Wednesday, April 25, 2012

Yet Another New Study Suggests Likely Ineffectiveness of Graphic Cigarette Warning Labels

A new study published in Tobacco Control reports the results of a qualitative examination of the emotional impact of graphic cigarette warning labels. Volunteers were shown 35 different graphic cigarette warning labels developed by the European Commission and rated their emotional reactions. The study found that very few of the warnings (only 4 of the 35) elicited high levels of arousal, therefore suggesting that these warnings are largely ineffective in influencing behavior. Among youth, the messages were even less effective in eliciting emotional arousal. And to make matters worse, a significant number of images (17%) actually elicited positive responses.

(See: Munoz MA, et al.The emotional impact of European tobacco-warning images. Tobacco Control 2011; doi: 10.1136/tobaccocontrol-2011-050070.)

The study concludes: "If the aim of the European anti-tobacco campaign, based on aversive warning images, is to prompt negative attitudes towards smoking and predispose smokers to quit smoking by activating the defensive-avoidance motivational system, our results question the effectiveness of most of the proposed images. ... Considering that young people are currently one of the main marketing targets of tobacco firms in the world, the proposed tobacco-warning images might be particularly ineffective for this target population unless more arousing unpleasant pictures are used. ... the present results suggest that the warning images proposed by the European Commission for tobacco packages might have limited effectiveness in reducing tobacco consumption in the general population because most of the proposed images were evaluated as [only] moderately unpleasant and arousing. Because such images may not be capable of inducing negative attitudes and avoidance behaviors, the question of their effectiveness remains open."

The Rest of the Story

This study adds to a growing body of evidence that the graphic cigarette warning labels which are the centerpiece of the FDA's strategy to reduce tobacco use are likely to be only marginally effective.

This research adds to a body of psychology and neurophysiology research which suggests that graphic warning labels on cigarette packages will have very little effect in either deterring smoking among existing smokers who are addicted to cigarettes or among youth.

While almost no scientific studies support the hypothesis that graphic warning labels will cause smokers to quit, a wide range of evidence suggests that this intervention is unlikely to be very effective.

I believe that if the national anti-smoking groups and members of Congress truly wished to reduce smoking rates, they should have implemented the tobacco companies' recommendations, rather than relying upon warnings on the cigarette packs to discourage smoking. The tobacco companies' recommendation for the federal government was to "use its power under the Spending Clause ... to condition receipt of federal funds on States’ allocation of MSA funds in accordance with CDC recommendations."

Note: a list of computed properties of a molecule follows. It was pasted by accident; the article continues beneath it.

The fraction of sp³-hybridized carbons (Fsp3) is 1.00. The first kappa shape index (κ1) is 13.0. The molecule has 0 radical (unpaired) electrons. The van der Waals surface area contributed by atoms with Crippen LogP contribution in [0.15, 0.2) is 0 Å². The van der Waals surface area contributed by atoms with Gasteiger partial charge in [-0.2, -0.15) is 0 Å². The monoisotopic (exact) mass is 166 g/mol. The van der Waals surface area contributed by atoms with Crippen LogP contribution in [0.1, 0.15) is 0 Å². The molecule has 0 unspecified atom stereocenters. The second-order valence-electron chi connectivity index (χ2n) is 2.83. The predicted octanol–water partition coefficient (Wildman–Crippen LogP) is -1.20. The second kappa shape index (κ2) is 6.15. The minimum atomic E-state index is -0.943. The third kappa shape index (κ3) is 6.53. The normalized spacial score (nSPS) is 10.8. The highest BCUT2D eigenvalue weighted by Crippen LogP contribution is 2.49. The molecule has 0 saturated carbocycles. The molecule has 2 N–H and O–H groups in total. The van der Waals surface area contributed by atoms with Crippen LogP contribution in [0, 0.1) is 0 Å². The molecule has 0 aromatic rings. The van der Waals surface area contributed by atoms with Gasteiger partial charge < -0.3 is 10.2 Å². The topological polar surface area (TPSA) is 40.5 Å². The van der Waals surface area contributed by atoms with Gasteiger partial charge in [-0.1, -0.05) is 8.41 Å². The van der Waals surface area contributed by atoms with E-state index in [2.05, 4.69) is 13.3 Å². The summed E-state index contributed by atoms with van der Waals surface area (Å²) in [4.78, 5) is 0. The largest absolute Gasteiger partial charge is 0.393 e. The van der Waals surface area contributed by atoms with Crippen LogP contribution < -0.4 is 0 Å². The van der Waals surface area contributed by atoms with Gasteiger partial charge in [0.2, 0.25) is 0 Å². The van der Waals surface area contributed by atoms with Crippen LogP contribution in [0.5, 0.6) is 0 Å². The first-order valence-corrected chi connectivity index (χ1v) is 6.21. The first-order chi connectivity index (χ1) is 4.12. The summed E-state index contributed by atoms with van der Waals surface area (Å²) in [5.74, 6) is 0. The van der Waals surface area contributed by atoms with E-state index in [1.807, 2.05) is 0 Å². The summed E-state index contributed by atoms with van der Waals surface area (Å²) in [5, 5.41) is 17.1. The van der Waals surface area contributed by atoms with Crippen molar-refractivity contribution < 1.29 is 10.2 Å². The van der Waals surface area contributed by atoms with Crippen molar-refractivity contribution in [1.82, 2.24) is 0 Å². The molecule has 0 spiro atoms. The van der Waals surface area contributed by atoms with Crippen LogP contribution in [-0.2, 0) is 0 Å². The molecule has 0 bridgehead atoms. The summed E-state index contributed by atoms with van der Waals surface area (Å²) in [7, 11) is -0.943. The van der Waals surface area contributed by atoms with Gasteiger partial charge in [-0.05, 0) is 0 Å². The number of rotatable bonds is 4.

I believe that if the national anti-smoking groups and members of Congress who supposedly want to reduce smoking rates had implemented the tobacco companies' recommendations, rather than become obsessed with the inane idea of asking the FDA to regulate the "safety" of tobacco products and relying upon warnings on the cigarette packs to discourage smoking, the field of tobacco control would be in a drastically better place than it is today.

Imagine if all 50 states implemented tobacco control programs similar to that in California, the only state with a sustained, comprehensive tobacco control program for the past two decades. Imagine if all states implemented anti-smoking television commercials like those used in the "truth" campaign.

This is where the anti-smoking groups and Congress should have directed their efforts over the past five years, rather than creating an untenable system by which the agency charged with protecting the nation's food and drug supply is charged with somehow ensuring that cigarettes are "safe," which is an impossible task that wastes precious resources and the centerpiece of the anti-smoking strategy is to scare people using graphic warning labels that in reality engender very little emotional response.

I think it is embarrassing that at the end of the day, the tobacco companies - and not the national anti-smoking groups (i.e, Campaign for Tobacco-Free Kids, American Cancer Society, American Heart Association, American Lung Association, etc.) - have put together an effective strategy for reducing tobacco use, while the national anti-smoking groups have instead created a purposeless federal bureaucracy that is going to spend millions of dollars but effect no substantial changes in either cigarette safety or cigarette smoking rates.

The rest of the story is that the graphic warning labels are yet another part of the hoax that is the Family Smoking Prevention and Tobacco Control Act. This legislation was designed to make it look like politicians and health groups were fighting Big Tobacco when in fact, the legislation does virtually nothing to put a significant dent in smoking rates.

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